Thank you to all of you who sent birthday wishes, we have come a long way, but we're only just getting started. There are many adventures still to come. Perhaps life does begin today after all.

P.S This is me in the studio last week with some new band members, and taking the shot is Olli Cunningham. He'd like me to point that out. And you recognise the guy on the far left. Here's to you, my brothers in arms.

Tuesday, 3 March 2009

None of the above

I seem to have been absent for a while, busy spring cleaning, white-washing the old mole hole (that sounds so wrong) and preparing for the possibility of committing new music to tape - and this has left little time for important things like writing this blog, or typing emails of outrage to The Guardian, my MP, Thames Water, British Gas, or anyone else who will ignore me.

Just this morning though, the usual combination of lack of sleep and too much coffee ( I wonder if they're connected) led me to send the following missive to the lovely Jenni Russell who has received several of my letters over the years. I feel it's important to retain a dialogue with the outside world, especially when one never leaves the house except to buy the paper and see which cars got burnt out this week on my street.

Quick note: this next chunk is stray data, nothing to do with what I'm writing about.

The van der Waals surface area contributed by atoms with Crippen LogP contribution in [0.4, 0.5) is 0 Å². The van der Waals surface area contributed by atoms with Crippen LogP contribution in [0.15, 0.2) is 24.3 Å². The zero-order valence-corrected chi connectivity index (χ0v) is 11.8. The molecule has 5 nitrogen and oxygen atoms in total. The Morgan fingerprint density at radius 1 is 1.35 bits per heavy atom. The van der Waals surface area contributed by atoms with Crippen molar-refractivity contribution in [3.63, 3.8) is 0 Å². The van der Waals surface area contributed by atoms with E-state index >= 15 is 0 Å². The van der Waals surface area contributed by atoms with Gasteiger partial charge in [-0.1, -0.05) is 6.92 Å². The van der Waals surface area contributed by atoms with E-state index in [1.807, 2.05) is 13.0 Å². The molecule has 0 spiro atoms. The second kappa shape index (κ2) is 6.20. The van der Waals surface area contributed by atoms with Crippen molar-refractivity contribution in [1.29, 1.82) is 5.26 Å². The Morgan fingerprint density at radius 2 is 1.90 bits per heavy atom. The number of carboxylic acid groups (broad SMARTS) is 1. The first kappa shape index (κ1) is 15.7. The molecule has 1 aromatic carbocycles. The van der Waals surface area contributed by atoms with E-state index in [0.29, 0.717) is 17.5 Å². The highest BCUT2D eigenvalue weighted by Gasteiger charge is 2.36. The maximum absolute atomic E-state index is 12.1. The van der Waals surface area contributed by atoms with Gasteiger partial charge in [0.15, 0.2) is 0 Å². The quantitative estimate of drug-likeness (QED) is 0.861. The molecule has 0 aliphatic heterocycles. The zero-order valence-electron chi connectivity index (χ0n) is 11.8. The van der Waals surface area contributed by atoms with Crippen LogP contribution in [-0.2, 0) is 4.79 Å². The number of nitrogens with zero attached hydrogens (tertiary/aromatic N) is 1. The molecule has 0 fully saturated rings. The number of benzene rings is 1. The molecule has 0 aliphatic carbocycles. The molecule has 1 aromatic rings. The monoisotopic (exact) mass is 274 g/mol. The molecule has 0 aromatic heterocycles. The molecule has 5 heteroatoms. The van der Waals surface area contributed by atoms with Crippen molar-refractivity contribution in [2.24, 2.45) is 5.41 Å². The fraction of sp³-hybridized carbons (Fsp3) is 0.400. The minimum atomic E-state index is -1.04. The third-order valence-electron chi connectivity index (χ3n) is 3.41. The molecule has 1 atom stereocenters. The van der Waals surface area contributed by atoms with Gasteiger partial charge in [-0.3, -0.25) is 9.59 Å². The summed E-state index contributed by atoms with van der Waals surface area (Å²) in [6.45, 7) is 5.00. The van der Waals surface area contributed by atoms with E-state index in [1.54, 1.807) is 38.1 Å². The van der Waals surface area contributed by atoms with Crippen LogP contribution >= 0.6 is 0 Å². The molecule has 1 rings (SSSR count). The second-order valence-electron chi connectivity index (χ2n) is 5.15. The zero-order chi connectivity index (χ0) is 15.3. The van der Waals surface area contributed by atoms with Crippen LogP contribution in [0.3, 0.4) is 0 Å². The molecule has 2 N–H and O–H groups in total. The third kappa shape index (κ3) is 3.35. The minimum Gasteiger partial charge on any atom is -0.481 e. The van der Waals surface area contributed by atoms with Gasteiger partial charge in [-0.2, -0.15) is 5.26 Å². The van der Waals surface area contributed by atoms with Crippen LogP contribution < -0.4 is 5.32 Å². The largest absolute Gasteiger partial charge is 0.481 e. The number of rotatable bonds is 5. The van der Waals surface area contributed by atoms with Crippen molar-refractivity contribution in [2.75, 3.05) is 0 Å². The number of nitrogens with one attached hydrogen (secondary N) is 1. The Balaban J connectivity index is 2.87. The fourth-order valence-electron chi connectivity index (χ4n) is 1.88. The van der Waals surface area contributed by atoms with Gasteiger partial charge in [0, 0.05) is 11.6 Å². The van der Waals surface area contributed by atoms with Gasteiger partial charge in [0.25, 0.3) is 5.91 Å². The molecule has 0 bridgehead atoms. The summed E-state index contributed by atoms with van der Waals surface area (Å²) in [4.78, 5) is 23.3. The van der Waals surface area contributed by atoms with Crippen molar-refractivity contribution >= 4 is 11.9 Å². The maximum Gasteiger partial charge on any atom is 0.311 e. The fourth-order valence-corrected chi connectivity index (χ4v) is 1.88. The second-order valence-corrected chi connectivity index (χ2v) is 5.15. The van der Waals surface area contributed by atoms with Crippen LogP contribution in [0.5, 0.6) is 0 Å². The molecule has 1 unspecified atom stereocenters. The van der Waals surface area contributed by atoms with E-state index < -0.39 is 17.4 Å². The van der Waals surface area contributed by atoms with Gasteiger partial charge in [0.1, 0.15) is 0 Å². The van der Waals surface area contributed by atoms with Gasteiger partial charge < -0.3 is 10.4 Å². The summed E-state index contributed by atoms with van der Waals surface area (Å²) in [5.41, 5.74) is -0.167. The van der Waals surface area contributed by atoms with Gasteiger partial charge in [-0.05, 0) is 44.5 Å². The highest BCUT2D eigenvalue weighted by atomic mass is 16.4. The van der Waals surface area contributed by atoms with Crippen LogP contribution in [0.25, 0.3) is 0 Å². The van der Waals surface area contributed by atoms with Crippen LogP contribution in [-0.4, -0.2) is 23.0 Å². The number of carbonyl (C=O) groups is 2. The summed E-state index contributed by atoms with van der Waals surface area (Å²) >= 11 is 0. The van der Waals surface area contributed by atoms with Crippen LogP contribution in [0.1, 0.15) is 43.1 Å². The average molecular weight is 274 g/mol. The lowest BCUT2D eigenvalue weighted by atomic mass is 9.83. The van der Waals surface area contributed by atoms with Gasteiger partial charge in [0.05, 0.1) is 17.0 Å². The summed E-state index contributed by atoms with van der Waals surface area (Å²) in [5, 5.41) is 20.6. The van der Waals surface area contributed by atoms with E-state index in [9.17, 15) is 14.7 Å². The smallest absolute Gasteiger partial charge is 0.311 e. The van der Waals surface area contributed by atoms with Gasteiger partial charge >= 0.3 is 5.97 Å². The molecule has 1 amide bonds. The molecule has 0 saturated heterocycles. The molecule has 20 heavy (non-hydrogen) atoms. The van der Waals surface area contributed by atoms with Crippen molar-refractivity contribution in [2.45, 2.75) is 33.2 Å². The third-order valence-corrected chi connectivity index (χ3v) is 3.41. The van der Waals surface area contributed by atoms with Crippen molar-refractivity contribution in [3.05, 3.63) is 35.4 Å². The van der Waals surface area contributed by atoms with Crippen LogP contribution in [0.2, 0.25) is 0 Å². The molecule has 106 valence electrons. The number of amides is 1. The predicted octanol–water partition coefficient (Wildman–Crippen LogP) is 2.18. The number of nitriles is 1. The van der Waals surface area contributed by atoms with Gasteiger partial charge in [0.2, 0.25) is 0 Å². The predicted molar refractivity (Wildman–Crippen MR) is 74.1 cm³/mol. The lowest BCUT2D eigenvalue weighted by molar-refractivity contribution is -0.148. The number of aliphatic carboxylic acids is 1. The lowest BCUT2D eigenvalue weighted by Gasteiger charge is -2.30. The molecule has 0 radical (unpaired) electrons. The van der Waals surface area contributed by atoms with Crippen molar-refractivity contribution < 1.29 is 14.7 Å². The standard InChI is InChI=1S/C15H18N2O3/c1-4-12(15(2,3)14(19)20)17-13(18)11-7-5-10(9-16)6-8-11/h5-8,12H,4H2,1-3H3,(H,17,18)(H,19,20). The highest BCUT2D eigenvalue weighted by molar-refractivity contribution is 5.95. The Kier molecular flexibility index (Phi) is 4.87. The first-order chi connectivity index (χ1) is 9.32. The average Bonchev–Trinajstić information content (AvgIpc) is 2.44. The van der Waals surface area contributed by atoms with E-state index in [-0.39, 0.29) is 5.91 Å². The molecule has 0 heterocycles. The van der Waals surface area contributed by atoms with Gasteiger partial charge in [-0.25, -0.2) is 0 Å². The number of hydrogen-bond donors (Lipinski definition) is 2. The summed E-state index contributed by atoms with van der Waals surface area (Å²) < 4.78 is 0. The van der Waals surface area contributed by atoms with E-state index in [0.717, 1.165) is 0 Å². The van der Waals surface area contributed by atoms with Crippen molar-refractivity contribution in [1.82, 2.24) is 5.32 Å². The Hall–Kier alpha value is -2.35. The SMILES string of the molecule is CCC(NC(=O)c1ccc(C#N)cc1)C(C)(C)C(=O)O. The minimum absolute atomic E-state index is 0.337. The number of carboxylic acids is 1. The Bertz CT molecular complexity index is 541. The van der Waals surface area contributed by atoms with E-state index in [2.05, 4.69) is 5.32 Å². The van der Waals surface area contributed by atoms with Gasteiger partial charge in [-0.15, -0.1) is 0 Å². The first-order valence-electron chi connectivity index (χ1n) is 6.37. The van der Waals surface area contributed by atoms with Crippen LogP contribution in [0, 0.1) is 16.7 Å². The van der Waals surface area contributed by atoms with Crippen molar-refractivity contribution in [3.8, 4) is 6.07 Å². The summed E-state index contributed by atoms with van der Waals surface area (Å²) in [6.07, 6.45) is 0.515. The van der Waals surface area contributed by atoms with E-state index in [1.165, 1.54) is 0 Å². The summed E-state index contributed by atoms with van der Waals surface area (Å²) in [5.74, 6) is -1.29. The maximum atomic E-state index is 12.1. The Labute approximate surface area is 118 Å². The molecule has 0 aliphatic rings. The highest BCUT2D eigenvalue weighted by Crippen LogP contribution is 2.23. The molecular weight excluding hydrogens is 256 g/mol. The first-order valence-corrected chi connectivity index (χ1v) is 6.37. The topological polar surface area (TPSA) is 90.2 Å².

Now that I'm nearly 40 I think it's allowable to use the word 'one' rather than 'I' when referring to myself, my status - whilst not totally regal - is at least approaching that of elder statesman. When I say elder statesman, I mean something like Mugabe.

I'll be back with something close to regular blogging as the music schedule allows, but what with that, irate letter writing, obscure phonograph building and figuring out how to keep snails off my clematis (again, that sounds so wrong) there is precious little time left in the day before my afternoon nap.

Until I have something insightful to say I shall leave you with the aforementioned letter... maybe if we all burnt our ballots there'd be revolution - or at least something to toast marshmallows with.

You can read Jenni's piece here

Dear Jenni, another interesting piece today, but I wonder if in your heart of hearts even someone as seemingly hopeful as yourself doesn't secretly despair that once again the merry-go-round of democracy will result in the same pathetic choice between the puppet on the left or the puppet on the right.